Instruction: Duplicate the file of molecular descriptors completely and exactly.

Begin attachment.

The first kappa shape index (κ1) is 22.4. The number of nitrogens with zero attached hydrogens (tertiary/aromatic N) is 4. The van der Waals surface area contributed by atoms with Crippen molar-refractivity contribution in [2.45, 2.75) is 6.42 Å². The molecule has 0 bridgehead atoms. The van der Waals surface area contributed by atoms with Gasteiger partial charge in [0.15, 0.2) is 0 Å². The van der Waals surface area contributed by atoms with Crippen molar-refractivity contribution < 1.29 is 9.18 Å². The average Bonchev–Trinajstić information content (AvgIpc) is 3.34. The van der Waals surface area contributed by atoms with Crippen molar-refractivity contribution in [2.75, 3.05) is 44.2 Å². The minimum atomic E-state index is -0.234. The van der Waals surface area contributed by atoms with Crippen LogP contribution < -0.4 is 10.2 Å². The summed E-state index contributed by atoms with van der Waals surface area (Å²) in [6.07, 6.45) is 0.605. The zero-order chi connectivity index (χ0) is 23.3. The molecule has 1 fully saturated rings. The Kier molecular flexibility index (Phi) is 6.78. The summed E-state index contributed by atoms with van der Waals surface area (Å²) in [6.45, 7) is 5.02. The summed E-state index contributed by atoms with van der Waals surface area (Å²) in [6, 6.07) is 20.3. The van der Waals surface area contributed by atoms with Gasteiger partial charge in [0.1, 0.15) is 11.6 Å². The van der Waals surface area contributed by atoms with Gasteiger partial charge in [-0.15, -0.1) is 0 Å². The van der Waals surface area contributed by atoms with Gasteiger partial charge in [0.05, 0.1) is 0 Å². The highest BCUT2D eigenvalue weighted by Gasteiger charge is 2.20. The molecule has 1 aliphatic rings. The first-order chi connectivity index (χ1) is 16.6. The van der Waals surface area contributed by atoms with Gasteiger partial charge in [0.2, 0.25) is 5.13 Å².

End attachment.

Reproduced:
The first kappa shape index (κ1) is 22.4. The number of nitrogens with zero attached hydrogens (tertiary/aromatic N) is 4. The van der Waals surface area contributed by atoms with Crippen molar-refractivity contribution in [2.45, 2.75) is 6.42 Å². The molecule has 0 bridgehead atoms. The van der Waals surface area contributed by atoms with Gasteiger partial charge in [0.15, 0.2) is 0 Å². The van der Waals surface area contributed by atoms with Crippen molar-refractivity contribution < 1.29 is 9.18 Å². The average Bonchev–Trinajstić information content (AvgIpc) is 3.34. The van der Waals surface area contributed by atoms with Crippen molar-refractivity contribution in [2.75, 3.05) is 44.2 Å². The minimum atomic E-state index is -0.234. The van der Waals surface area contributed by atoms with Crippen LogP contribution < -0.4 is 10.2 Å². The summed E-state index contributed by atoms with van der Waals surface area (Å²) in [6.07, 6.45) is 0.605. The zero-order chi connectivity index (χ0) is 23.3. The molecule has 1 fully saturated rings. The Kier molecular flexibility index (Phi) is 6.78. The summed E-state index contributed by atoms with van der Waals surface area (Å²) in [6.45, 7) is 5.02. The summed E-state index contributed by atoms with van der Waals surface area (Å²) in [6, 6.07) is 20.3. The van der Waals surface area contributed by atoms with Gasteiger partial charge in [0.1, 0.15) is 11.6 Å². The van der Waals surface area contributed by atoms with Gasteiger partial charge in [-0.15, -0.1) is 0 Å². The van der Waals surface area contributed by atoms with Gasteiger partial charge in [0.05, 0.1) is 0 Å². The highest BCUT2D eigenvalue weighted by Gasteiger charge is 2.20. The molecule has 1 aliphatic rings. The first-order chi connectivity index (χ1) is 16.6. The van der Waals surface area contributed by atoms with Gasteiger partial charge in [0.2, 0.25) is 5.13 Å².